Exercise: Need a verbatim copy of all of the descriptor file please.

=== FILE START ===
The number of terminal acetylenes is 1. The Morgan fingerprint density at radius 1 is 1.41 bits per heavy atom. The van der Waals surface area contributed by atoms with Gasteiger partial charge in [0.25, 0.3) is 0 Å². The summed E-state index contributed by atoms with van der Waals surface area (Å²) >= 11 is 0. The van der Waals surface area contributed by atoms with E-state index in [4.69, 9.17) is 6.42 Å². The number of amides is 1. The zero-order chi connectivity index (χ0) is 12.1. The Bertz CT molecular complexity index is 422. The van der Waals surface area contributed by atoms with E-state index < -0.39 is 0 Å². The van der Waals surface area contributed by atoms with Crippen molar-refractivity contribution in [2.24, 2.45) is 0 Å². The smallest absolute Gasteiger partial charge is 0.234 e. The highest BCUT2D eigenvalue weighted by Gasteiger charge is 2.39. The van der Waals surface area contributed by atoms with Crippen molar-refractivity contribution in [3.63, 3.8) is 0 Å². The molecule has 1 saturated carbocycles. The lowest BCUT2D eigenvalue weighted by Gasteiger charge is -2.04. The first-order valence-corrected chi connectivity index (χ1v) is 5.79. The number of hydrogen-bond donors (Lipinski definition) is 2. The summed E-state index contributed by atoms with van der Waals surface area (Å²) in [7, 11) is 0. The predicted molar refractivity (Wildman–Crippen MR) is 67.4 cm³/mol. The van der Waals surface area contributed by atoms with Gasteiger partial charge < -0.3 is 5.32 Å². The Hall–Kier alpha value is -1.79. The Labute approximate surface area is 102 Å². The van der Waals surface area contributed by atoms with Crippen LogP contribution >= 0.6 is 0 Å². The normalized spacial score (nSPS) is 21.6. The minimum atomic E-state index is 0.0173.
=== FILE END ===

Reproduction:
The number of terminal acetylenes is 1. The Morgan fingerprint density at radius 1 is 1.41 bits per heavy atom. The van der Waals surface area contributed by atoms with Gasteiger partial charge in [0.25, 0.3) is 0 Å². The summed E-state index contributed by atoms with van der Waals surface area (Å²) >= 11 is 0. The van der Waals surface area contributed by atoms with E-state index in [4.69, 9.17) is 6.42 Å². The number of amides is 1. The zero-order chi connectivity index (χ0) is 12.1. The Bertz CT molecular complexity index is 422. The van der Waals surface area contributed by atoms with E-state index < -0.39 is 0 Å². The van der Waals surface area contributed by atoms with Crippen molar-refractivity contribution in [2.24, 2.45) is 0 Å². The smallest absolute Gasteiger partial charge is 0.234 e. The highest BCUT2D eigenvalue weighted by Gasteiger charge is 2.39. The van der Waals surface area contributed by atoms with Crippen molar-refractivity contribution in [3.63, 3.8) is 0 Å². The molecule has 1 saturated carbocycles. The lowest BCUT2D eigenvalue weighted by Gasteiger charge is -2.04. The first-order valence-corrected chi connectivity index (χ1v) is 5.79. The number of hydrogen-bond donors (Lipinski definition) is 2. The summed E-state index contributed by atoms with van der Waals surface area (Å²) in [7, 11) is 0. The predicted molar refractivity (Wildman–Crippen MR) is 67.4 cm³/mol. The van der Waals surface area contributed by atoms with Gasteiger partial charge < -0.3 is 5.32 Å². The Hall–Kier alpha value is -1.79. The Labute approximate surface area is 102 Å². The van der Waals surface area contributed by atoms with Crippen LogP contribution >= 0.6 is 0 Å². The normalized spacial score (nSPS) is 21.6. The minimum atomic E-state index is 0.0173.